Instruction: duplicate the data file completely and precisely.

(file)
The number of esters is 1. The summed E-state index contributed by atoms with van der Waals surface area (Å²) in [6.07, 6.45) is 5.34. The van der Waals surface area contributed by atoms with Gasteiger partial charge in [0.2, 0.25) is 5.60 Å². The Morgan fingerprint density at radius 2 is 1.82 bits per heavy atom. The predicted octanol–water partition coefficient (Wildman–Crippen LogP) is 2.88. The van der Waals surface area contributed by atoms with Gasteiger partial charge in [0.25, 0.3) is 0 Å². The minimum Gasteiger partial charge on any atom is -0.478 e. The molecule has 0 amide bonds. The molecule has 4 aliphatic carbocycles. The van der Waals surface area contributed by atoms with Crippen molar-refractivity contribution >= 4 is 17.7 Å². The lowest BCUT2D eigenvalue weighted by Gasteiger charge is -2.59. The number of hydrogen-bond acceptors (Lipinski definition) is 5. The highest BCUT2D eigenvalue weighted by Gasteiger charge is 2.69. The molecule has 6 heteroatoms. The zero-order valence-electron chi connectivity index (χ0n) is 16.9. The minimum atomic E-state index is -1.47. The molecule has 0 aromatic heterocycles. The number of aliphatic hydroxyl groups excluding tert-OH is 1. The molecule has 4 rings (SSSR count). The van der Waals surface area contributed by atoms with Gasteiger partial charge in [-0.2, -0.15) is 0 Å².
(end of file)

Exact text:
The number of esters is 1. The summed E-state index contributed by atoms with van der Waals surface area (Å²) in [6.07, 6.45) is 5.34. The van der Waals surface area contributed by atoms with Gasteiger partial charge in [0.2, 0.25) is 5.60 Å². The Morgan fingerprint density at radius 2 is 1.82 bits per heavy atom. The predicted octanol–water partition coefficient (Wildman–Crippen LogP) is 2.88. The van der Waals surface area contributed by atoms with Gasteiger partial charge in [0.25, 0.3) is 0 Å². The minimum Gasteiger partial charge on any atom is -0.478 e. The molecule has 0 amide bonds. The molecule has 4 aliphatic carbocycles. The van der Waals surface area contributed by atoms with Crippen molar-refractivity contribution >= 4 is 17.7 Å². The lowest BCUT2D eigenvalue weighted by Gasteiger charge is -2.59. The number of hydrogen-bond acceptors (Lipinski definition) is 5. The highest BCUT2D eigenvalue weighted by Gasteiger charge is 2.69. The molecule has 6 heteroatoms. The zero-order valence-electron chi connectivity index (χ0n) is 16.9. The minimum atomic E-state index is -1.47. The molecule has 0 aromatic heterocycles. The number of aliphatic hydroxyl groups excluding tert-OH is 1. The molecule has 4 rings (SSSR count). The van der Waals surface area contributed by atoms with Gasteiger partial charge in [-0.2, -0.15) is 0 Å².